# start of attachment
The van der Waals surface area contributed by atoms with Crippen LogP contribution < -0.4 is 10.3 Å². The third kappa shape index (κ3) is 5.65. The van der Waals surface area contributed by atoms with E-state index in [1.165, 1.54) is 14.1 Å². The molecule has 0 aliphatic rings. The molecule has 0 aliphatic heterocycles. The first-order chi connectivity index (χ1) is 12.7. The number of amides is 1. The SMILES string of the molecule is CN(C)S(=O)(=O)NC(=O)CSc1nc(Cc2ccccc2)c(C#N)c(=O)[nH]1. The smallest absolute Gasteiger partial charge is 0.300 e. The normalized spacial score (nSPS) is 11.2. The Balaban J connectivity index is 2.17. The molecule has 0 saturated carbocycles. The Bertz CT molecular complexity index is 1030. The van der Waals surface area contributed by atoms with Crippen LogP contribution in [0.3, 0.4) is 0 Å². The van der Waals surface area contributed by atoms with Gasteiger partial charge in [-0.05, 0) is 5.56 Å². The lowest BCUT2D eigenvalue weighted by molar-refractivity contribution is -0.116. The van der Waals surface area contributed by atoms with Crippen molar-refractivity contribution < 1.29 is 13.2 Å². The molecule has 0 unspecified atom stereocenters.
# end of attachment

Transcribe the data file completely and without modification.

The van der Waals surface area contributed by atoms with Crippen LogP contribution < -0.4 is 10.3 Å². The third kappa shape index (κ3) is 5.65. The van der Waals surface area contributed by atoms with E-state index in [1.165, 1.54) is 14.1 Å². The molecule has 0 aliphatic rings. The molecule has 0 aliphatic heterocycles. The first-order chi connectivity index (χ1) is 12.7. The number of amides is 1. The SMILES string of the molecule is CN(C)S(=O)(=O)NC(=O)CSc1nc(Cc2ccccc2)c(C#N)c(=O)[nH]1. The smallest absolute Gasteiger partial charge is 0.300 e. The normalized spacial score (nSPS) is 11.2. The Balaban J connectivity index is 2.17. The molecule has 0 saturated carbocycles. The Bertz CT molecular complexity index is 1030. The van der Waals surface area contributed by atoms with Crippen LogP contribution in [0.3, 0.4) is 0 Å². The van der Waals surface area contributed by atoms with Gasteiger partial charge in [-0.05, 0) is 5.56 Å². The lowest BCUT2D eigenvalue weighted by molar-refractivity contribution is -0.116. The van der Waals surface area contributed by atoms with Crippen molar-refractivity contribution < 1.29 is 13.2 Å². The molecule has 0 unspecified atom stereocenters.